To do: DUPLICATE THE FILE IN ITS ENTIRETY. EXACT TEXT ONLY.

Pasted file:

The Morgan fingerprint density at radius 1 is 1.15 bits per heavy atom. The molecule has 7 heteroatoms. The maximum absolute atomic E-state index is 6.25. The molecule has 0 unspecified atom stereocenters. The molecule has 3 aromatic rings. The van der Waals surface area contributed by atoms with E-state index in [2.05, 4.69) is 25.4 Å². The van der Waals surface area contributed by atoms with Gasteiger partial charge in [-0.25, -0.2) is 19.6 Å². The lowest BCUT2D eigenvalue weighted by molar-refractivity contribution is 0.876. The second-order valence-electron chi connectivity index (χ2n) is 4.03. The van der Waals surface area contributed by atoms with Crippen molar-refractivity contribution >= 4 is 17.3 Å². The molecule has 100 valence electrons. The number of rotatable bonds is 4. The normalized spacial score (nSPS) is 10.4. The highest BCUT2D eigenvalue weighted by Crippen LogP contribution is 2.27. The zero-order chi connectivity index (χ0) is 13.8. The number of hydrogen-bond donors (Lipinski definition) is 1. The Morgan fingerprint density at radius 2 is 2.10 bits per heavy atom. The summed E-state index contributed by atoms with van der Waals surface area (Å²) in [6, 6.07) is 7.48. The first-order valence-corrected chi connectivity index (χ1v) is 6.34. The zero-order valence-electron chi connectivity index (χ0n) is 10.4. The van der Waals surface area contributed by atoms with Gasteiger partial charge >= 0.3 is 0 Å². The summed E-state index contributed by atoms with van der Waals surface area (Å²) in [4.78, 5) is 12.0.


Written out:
The Morgan fingerprint density at radius 1 is 1.15 bits per heavy atom. The molecule has 7 heteroatoms. The maximum absolute atomic E-state index is 6.25. The molecule has 0 unspecified atom stereocenters. The molecule has 3 aromatic rings. The van der Waals surface area contributed by atoms with E-state index in [2.05, 4.69) is 25.4 Å². The van der Waals surface area contributed by atoms with Gasteiger partial charge in [-0.25, -0.2) is 19.6 Å². The lowest BCUT2D eigenvalue weighted by molar-refractivity contribution is 0.876. The second-order valence-electron chi connectivity index (χ2n) is 4.03. The van der Waals surface area contributed by atoms with Crippen molar-refractivity contribution >= 4 is 17.3 Å². The molecule has 100 valence electrons. The number of rotatable bonds is 4. The normalized spacial score (nSPS) is 10.4. The highest BCUT2D eigenvalue weighted by Crippen LogP contribution is 2.27. The zero-order chi connectivity index (χ0) is 13.8. The number of hydrogen-bond donors (Lipinski definition) is 1. The Morgan fingerprint density at radius 2 is 2.10 bits per heavy atom. The summed E-state index contributed by atoms with van der Waals surface area (Å²) in [6, 6.07) is 7.48. The first-order valence-corrected chi connectivity index (χ1v) is 6.34. The zero-order valence-electron chi connectivity index (χ0n) is 10.4. The van der Waals surface area contributed by atoms with Gasteiger partial charge >= 0.3 is 0 Å². The summed E-state index contributed by atoms with van der Waals surface area (Å²) in [4.78, 5) is 12.0.